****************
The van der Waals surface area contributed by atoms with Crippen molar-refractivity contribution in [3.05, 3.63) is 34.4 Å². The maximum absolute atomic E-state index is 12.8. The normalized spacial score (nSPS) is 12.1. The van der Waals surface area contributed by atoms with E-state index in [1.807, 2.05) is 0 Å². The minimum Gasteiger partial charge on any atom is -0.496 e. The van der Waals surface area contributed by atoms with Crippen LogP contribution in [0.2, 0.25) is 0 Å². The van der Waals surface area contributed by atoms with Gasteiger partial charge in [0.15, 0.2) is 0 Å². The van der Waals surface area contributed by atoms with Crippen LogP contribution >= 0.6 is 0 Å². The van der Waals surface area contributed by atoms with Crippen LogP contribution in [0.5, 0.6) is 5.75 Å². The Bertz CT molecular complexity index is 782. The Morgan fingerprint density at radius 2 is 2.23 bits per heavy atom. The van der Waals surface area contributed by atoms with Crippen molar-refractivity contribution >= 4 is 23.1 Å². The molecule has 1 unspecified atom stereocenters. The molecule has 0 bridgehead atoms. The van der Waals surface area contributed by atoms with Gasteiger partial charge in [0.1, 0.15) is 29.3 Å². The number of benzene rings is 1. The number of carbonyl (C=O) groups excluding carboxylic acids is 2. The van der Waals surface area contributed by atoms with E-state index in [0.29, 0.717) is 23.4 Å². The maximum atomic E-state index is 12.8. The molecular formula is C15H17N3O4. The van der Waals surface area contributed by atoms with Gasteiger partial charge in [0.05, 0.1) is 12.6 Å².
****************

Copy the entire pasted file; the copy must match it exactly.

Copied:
The van der Waals surface area contributed by atoms with Crippen molar-refractivity contribution in [3.05, 3.63) is 34.4 Å². The maximum absolute atomic E-state index is 12.8. The normalized spacial score (nSPS) is 12.1. The van der Waals surface area contributed by atoms with E-state index in [1.807, 2.05) is 0 Å². The minimum Gasteiger partial charge on any atom is -0.496 e. The van der Waals surface area contributed by atoms with Crippen LogP contribution in [0.2, 0.25) is 0 Å². The van der Waals surface area contributed by atoms with Gasteiger partial charge in [0.15, 0.2) is 0 Å². The van der Waals surface area contributed by atoms with Crippen LogP contribution >= 0.6 is 0 Å². The van der Waals surface area contributed by atoms with Crippen LogP contribution in [0.5, 0.6) is 5.75 Å². The Bertz CT molecular complexity index is 782. The Morgan fingerprint density at radius 2 is 2.23 bits per heavy atom. The van der Waals surface area contributed by atoms with Crippen molar-refractivity contribution >= 4 is 23.1 Å². The molecule has 1 unspecified atom stereocenters. The molecule has 0 bridgehead atoms. The van der Waals surface area contributed by atoms with Gasteiger partial charge in [0.1, 0.15) is 29.3 Å². The number of benzene rings is 1. The number of carbonyl (C=O) groups excluding carboxylic acids is 2. The van der Waals surface area contributed by atoms with E-state index in [0.29, 0.717) is 23.4 Å². The maximum atomic E-state index is 12.8. The molecular formula is C15H17N3O4. The van der Waals surface area contributed by atoms with Gasteiger partial charge in [0.05, 0.1) is 12.6 Å².